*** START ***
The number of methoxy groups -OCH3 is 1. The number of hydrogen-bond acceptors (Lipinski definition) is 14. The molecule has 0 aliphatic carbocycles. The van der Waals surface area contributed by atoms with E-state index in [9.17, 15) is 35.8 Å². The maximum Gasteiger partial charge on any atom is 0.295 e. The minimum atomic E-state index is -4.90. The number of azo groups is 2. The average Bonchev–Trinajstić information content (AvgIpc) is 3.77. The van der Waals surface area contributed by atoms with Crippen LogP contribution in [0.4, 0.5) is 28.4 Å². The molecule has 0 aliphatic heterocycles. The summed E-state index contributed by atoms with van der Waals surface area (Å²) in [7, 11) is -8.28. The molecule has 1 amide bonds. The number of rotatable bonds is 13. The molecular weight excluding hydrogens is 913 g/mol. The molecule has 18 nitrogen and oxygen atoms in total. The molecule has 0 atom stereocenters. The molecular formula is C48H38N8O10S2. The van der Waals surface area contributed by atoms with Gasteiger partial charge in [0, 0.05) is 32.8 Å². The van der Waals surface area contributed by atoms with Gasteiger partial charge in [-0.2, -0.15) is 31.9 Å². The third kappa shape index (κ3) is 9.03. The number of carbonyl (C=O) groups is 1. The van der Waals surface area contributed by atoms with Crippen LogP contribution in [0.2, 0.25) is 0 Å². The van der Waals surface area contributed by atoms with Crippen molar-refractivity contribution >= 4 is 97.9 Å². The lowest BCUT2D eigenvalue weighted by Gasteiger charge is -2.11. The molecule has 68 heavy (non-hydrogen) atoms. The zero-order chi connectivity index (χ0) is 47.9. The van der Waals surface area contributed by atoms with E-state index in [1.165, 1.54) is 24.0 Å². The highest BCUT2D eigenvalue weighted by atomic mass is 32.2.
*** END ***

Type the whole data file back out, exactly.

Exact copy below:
The number of methoxy groups -OCH3 is 1. The number of hydrogen-bond acceptors (Lipinski definition) is 14. The molecule has 0 aliphatic carbocycles. The van der Waals surface area contributed by atoms with E-state index in [9.17, 15) is 35.8 Å². The maximum Gasteiger partial charge on any atom is 0.295 e. The minimum atomic E-state index is -4.90. The number of azo groups is 2. The average Bonchev–Trinajstić information content (AvgIpc) is 3.77. The van der Waals surface area contributed by atoms with Crippen LogP contribution in [0.4, 0.5) is 28.4 Å². The molecule has 0 aliphatic heterocycles. The summed E-state index contributed by atoms with van der Waals surface area (Å²) in [7, 11) is -8.28. The molecule has 1 amide bonds. The number of rotatable bonds is 13. The molecular weight excluding hydrogens is 913 g/mol. The molecule has 18 nitrogen and oxygen atoms in total. The molecule has 0 atom stereocenters. The molecular formula is C48H38N8O10S2. The van der Waals surface area contributed by atoms with Gasteiger partial charge in [0, 0.05) is 32.8 Å². The van der Waals surface area contributed by atoms with Gasteiger partial charge in [-0.2, -0.15) is 31.9 Å². The third kappa shape index (κ3) is 9.03. The number of carbonyl (C=O) groups is 1. The van der Waals surface area contributed by atoms with Crippen LogP contribution in [0.2, 0.25) is 0 Å². The van der Waals surface area contributed by atoms with Crippen molar-refractivity contribution >= 4 is 97.9 Å². The lowest BCUT2D eigenvalue weighted by Gasteiger charge is -2.11. The molecule has 68 heavy (non-hydrogen) atoms. The zero-order chi connectivity index (χ0) is 47.9. The van der Waals surface area contributed by atoms with E-state index in [1.165, 1.54) is 24.0 Å². The highest BCUT2D eigenvalue weighted by atomic mass is 32.2.